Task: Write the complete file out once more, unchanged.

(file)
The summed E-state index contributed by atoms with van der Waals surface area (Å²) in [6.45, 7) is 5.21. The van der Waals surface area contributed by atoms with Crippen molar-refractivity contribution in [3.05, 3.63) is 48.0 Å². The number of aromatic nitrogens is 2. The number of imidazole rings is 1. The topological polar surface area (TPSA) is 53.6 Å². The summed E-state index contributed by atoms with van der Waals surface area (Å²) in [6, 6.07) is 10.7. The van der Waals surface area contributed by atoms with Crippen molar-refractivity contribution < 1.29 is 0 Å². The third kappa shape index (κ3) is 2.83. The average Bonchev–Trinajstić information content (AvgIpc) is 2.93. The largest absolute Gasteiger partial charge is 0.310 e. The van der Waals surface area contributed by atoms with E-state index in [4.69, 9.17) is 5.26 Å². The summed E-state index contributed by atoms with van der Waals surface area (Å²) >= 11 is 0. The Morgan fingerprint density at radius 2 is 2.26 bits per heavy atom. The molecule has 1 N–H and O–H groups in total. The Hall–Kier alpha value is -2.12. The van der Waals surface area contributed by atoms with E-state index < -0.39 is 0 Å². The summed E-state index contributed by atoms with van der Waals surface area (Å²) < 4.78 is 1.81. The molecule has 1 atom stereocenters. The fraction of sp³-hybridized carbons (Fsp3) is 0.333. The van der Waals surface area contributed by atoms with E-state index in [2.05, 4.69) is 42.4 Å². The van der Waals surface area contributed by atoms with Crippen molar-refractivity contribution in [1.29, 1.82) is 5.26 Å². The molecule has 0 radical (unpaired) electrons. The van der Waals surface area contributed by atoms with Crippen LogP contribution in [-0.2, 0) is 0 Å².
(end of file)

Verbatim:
The summed E-state index contributed by atoms with van der Waals surface area (Å²) in [6.45, 7) is 5.21. The van der Waals surface area contributed by atoms with Crippen molar-refractivity contribution in [3.05, 3.63) is 48.0 Å². The number of aromatic nitrogens is 2. The number of imidazole rings is 1. The topological polar surface area (TPSA) is 53.6 Å². The summed E-state index contributed by atoms with van der Waals surface area (Å²) in [6, 6.07) is 10.7. The van der Waals surface area contributed by atoms with Crippen molar-refractivity contribution < 1.29 is 0 Å². The third kappa shape index (κ3) is 2.83. The average Bonchev–Trinajstić information content (AvgIpc) is 2.93. The largest absolute Gasteiger partial charge is 0.310 e. The van der Waals surface area contributed by atoms with E-state index in [4.69, 9.17) is 5.26 Å². The summed E-state index contributed by atoms with van der Waals surface area (Å²) >= 11 is 0. The Morgan fingerprint density at radius 2 is 2.26 bits per heavy atom. The molecule has 1 N–H and O–H groups in total. The Hall–Kier alpha value is -2.12. The van der Waals surface area contributed by atoms with E-state index < -0.39 is 0 Å². The summed E-state index contributed by atoms with van der Waals surface area (Å²) < 4.78 is 1.81. The molecule has 1 atom stereocenters. The fraction of sp³-hybridized carbons (Fsp3) is 0.333. The van der Waals surface area contributed by atoms with E-state index in [2.05, 4.69) is 42.4 Å². The van der Waals surface area contributed by atoms with Crippen molar-refractivity contribution in [1.29, 1.82) is 5.26 Å². The molecule has 0 radical (unpaired) electrons. The van der Waals surface area contributed by atoms with Crippen LogP contribution in [-0.2, 0) is 0 Å².